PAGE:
By Jane Burns, Church and Community Officer
We are in the midst of a busy Harvest Time again. It is a time to give thanks to God for another year and a plentiful Harvest on the farm. It is particularly poignant this year as we have had the onset of drought in July and it is brought home to us in Ireland just how much we take our rain for granted.
As a child, growing up on a tillage farm, Harvest brought feelings of excitement which as you move into adulthood bring feelings of appreciation for how God has provided for us through the land and all it produces.
Since becoming involved with Christian Aid about 14 years ago I have a new appreciation and understanding about what Harvest in its many forms means to individuals in the developing world.
This Harvest in Christian Aid, we are standing together with women like Aster in Ethiopia, to rejoice and call for gender justice through Christian Aid’s 2018 Harvest Appeal. As we celebrate and praise God for providing all we need, we also stand with our sisters whose harvests are uncertain.
For the once-overburdened Aster, life was a constant struggle, simply because she is a woman. Farming, cooking, carrying firewood – no matter how hard she worked, she was unable to save enough money to support her family. But Aster refused to be beaten by poverty.
She came together with women in her village to set up their own shop, powered by the sun. With training from our partner, Aster and her sisters turned this shop into a thriving business that benefits her, the community and the environment.
In Aster’s own words:
‘Coming together as a women’s group, it’s like adopting sisters; another family. We share happiness and sorrow together. They share my burden and help me face my challenges.’
Solar energy has given Aster’s village not just literal power – they once had no access to electricity – but also the power to change their lives. Now Aster and her sisters can save for the future, make their children proud, and challenge traditions while caring for the planet. All this in an environment where climate change hits women and girls the hardest.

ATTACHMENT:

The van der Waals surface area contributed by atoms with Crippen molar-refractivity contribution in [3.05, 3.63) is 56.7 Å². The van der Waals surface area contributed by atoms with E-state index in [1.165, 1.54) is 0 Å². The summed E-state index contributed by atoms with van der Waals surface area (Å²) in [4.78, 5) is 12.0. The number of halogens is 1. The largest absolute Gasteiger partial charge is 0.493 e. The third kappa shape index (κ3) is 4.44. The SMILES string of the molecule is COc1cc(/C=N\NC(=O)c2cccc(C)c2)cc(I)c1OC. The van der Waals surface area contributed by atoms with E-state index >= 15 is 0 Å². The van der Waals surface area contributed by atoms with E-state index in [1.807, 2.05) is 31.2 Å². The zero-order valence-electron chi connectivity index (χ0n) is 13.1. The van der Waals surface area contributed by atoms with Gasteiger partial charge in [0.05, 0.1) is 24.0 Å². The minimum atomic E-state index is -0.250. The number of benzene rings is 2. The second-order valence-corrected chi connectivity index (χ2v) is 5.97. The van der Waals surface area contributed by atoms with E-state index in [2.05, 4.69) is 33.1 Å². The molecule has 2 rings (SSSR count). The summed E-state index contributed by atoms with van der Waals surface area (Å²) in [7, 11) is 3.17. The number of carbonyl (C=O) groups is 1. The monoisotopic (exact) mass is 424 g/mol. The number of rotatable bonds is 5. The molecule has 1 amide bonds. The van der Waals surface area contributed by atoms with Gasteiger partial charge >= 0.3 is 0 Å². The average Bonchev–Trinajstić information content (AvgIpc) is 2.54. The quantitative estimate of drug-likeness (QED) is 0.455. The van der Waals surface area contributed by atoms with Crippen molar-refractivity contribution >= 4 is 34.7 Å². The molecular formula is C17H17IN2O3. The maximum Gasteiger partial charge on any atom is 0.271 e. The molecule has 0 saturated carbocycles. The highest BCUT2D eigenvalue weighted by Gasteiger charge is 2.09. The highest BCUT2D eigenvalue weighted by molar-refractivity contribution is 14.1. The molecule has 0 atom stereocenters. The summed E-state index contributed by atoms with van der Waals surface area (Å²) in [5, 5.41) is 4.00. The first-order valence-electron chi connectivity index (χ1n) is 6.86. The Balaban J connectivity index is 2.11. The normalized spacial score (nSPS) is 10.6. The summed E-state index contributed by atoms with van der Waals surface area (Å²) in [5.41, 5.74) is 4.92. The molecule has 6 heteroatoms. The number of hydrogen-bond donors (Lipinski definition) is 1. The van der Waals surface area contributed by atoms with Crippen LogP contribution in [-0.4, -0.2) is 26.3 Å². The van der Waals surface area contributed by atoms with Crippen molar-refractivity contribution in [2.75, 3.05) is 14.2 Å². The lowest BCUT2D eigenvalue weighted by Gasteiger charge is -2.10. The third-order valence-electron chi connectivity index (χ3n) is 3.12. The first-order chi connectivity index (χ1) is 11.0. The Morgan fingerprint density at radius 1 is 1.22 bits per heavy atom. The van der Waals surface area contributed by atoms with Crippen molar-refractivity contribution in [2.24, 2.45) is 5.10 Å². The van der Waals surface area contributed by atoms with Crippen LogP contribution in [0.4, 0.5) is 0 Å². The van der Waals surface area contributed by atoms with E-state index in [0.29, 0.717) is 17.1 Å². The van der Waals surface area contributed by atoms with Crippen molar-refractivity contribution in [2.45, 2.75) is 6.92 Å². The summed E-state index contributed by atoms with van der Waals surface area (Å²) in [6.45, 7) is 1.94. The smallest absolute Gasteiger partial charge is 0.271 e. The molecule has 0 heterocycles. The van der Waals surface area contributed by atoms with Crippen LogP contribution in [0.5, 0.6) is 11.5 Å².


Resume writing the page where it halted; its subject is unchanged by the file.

Aster's sister, Ari, says: ‘In the past women were not recognised and we were not free. Having money as women was difficult. We didn’t have any reserves for the hard times or the drought.'
During a visit to Zimbabwe in 2014, I met with a group of women in the Binga region, who had set up with Christian Aid’s assistance, a savings and lending scheme group. These schemes operate a bit like village banks, with each person making monthly contributions and receiving loans to improve their lives and start businesses.
We chatted to Maria who shared with us the amazing difference being a part of this group had made to her life. Maria, along with the others in the group, pay US$10 per month into the savings scheme. This money is loaned out to those in the group to make purchases. Once the purchase has been made, the member begins to pay this money back with a small amount of interest. The groups latest investment when we visited had been two goats for each member. Maria spoke of the difference that the goats had made to her family. The benefits were not only financial, Maria had gained respect from her husband because of her ability to increase the family’s status amongst the community. Maria like Aster benefitted greatly from her involvement in this women’s group.
Thanks to you, women like Aster and Maria have the power to make improvements to their own lives, to own their own businesses, adapt to climate change, and nurture their environment for future generations. They have the ability to transform their lives and communities.
In Isaiah 58:7-8 we are reminded to ‘share our bread with the hungry’. Along with that reminder comes the beautiful promise in verse 8 that if we do then ‘our light will break forth like the dawn’. Let us as people of God this Harvest reflect upon all the good gifts that we have and how we can share them with others.
To find out how you or your church can support Christian Aid this Harvest email Jane Burns on firstname.lastname@example.org or call our Dublin office on 01 4967040 or Belfast office on 028 90648133.